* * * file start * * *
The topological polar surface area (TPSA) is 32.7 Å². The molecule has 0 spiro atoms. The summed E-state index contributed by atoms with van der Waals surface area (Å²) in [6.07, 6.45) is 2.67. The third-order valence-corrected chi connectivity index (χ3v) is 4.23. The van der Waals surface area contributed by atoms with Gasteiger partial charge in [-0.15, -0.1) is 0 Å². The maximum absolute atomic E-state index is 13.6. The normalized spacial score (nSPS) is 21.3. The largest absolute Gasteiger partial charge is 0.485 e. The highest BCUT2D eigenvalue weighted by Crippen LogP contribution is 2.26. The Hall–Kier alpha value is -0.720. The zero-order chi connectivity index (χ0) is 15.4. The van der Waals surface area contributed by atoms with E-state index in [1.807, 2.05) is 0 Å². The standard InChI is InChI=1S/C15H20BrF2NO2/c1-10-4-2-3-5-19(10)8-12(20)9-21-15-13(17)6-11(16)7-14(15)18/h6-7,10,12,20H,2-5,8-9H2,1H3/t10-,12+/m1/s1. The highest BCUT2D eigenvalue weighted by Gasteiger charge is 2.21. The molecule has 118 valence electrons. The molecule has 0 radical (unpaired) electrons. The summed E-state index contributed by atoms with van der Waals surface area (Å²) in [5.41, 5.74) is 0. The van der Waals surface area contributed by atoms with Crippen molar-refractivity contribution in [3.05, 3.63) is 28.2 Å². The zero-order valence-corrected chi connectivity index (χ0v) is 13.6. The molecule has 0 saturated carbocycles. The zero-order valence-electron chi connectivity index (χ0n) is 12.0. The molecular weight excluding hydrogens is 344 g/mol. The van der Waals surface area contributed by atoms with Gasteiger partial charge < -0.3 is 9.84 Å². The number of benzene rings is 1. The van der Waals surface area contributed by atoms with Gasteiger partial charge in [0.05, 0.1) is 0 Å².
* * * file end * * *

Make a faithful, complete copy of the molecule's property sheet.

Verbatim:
The topological polar surface area (TPSA) is 32.7 Å². The molecule has 0 spiro atoms. The summed E-state index contributed by atoms with van der Waals surface area (Å²) in [6.07, 6.45) is 2.67. The third-order valence-corrected chi connectivity index (χ3v) is 4.23. The van der Waals surface area contributed by atoms with Gasteiger partial charge in [-0.15, -0.1) is 0 Å². The maximum absolute atomic E-state index is 13.6. The normalized spacial score (nSPS) is 21.3. The largest absolute Gasteiger partial charge is 0.485 e. The highest BCUT2D eigenvalue weighted by Crippen LogP contribution is 2.26. The Hall–Kier alpha value is -0.720. The zero-order chi connectivity index (χ0) is 15.4. The van der Waals surface area contributed by atoms with E-state index in [1.807, 2.05) is 0 Å². The standard InChI is InChI=1S/C15H20BrF2NO2/c1-10-4-2-3-5-19(10)8-12(20)9-21-15-13(17)6-11(16)7-14(15)18/h6-7,10,12,20H,2-5,8-9H2,1H3/t10-,12+/m1/s1. The highest BCUT2D eigenvalue weighted by Gasteiger charge is 2.21. The molecule has 118 valence electrons. The molecule has 0 radical (unpaired) electrons. The summed E-state index contributed by atoms with van der Waals surface area (Å²) in [5.41, 5.74) is 0. The van der Waals surface area contributed by atoms with Crippen molar-refractivity contribution in [3.05, 3.63) is 28.2 Å². The zero-order valence-corrected chi connectivity index (χ0v) is 13.6. The molecule has 0 saturated carbocycles. The zero-order valence-electron chi connectivity index (χ0n) is 12.0. The molecular weight excluding hydrogens is 344 g/mol. The van der Waals surface area contributed by atoms with Gasteiger partial charge < -0.3 is 9.84 Å². The number of benzene rings is 1. The van der Waals surface area contributed by atoms with Gasteiger partial charge in [0.05, 0.1) is 0 Å².